Fritz Eichenberg – a Portfolio of Compassion and Sensitivity for Human Suffering

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When I left the Public Defender’s Office, 9th Judicial Circuit in Orlando, Florida, Joe DuRocher gave me this set of prints. The Honourable Joseph DuRocher was the Public Defender at the time. He was also my good friend and colleague especially in our political and social activism and work for human rights, liberty and justice especially abolition of the death penalty. Joe passed away in 2012.

 

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In keeping with Eichenberg’s illustrations with wood engravings and his renown for illustrating the Russian literary classics, including works by Dostoevsky and Tolstoy, here are a few of his works for Fyodor Dostoevsky’s “Crime and Punishment” 1938.

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The New Translation

I first touched on the new translation of Dostoyevsky’s Crime and Punishment here including this excerpt:

From the new translation of Dostoyevsky’s Crime and Punishment: This acclaimed new translation of Dostoyevsky’s “psychological record of a crime” gives his dark masterpiece of murder and pursuit a renewed vitality, expressing its jagged, staccato urgency and fevered atmosphere as never before. Raskolnikov, a destitute and desperate former student, wanders alone through the slums of St. Petersburg, deliriously imagining himself above society’s laws. But when he commits a random murder, only suffering ensues. Embarking on a dangerous game of cat and mouse with a suspicious police investigator, Raskolnikov finds the noose of his own guilt tightening around his neck. Only Sonya, a downtrodden prostitute, can offer the chance of redemption.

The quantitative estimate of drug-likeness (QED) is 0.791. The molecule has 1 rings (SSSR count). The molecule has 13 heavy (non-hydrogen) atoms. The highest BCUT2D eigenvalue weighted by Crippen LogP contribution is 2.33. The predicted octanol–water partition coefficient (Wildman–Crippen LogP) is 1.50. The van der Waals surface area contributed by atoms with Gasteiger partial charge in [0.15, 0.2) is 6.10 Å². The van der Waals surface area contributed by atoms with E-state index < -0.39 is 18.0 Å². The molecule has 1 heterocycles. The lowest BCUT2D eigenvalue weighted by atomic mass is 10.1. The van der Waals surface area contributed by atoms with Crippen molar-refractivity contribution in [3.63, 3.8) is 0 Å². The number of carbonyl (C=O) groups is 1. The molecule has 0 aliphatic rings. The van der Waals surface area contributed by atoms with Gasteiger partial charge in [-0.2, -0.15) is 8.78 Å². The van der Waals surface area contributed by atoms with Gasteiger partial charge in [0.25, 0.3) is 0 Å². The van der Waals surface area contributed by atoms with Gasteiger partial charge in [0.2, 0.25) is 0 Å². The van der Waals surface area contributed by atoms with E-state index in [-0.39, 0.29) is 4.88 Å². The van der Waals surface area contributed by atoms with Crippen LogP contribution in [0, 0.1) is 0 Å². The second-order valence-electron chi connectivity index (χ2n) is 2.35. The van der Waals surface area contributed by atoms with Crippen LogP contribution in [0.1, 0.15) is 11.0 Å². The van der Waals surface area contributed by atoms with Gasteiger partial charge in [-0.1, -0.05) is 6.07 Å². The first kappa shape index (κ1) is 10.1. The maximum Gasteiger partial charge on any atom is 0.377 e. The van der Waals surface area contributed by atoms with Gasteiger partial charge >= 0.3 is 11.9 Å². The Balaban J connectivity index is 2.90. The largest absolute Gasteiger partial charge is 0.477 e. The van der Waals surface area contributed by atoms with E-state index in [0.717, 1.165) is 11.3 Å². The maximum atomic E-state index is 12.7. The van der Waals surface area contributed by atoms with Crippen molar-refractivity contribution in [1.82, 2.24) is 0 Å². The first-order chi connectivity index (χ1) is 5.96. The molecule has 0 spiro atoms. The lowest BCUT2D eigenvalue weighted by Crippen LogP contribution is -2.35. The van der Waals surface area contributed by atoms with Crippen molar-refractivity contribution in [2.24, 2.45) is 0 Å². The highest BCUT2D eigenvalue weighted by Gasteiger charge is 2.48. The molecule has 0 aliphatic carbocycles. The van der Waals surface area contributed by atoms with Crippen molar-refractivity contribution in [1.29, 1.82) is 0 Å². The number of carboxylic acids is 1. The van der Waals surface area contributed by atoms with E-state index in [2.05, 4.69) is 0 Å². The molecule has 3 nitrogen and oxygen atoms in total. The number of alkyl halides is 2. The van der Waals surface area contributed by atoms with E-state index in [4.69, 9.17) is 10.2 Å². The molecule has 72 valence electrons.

All Is Permitted, All Over Again: Oliver Ready’s Translation of Fyodor Dostoyevsky’s “Crime and Punishment”

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Amazon’s Review

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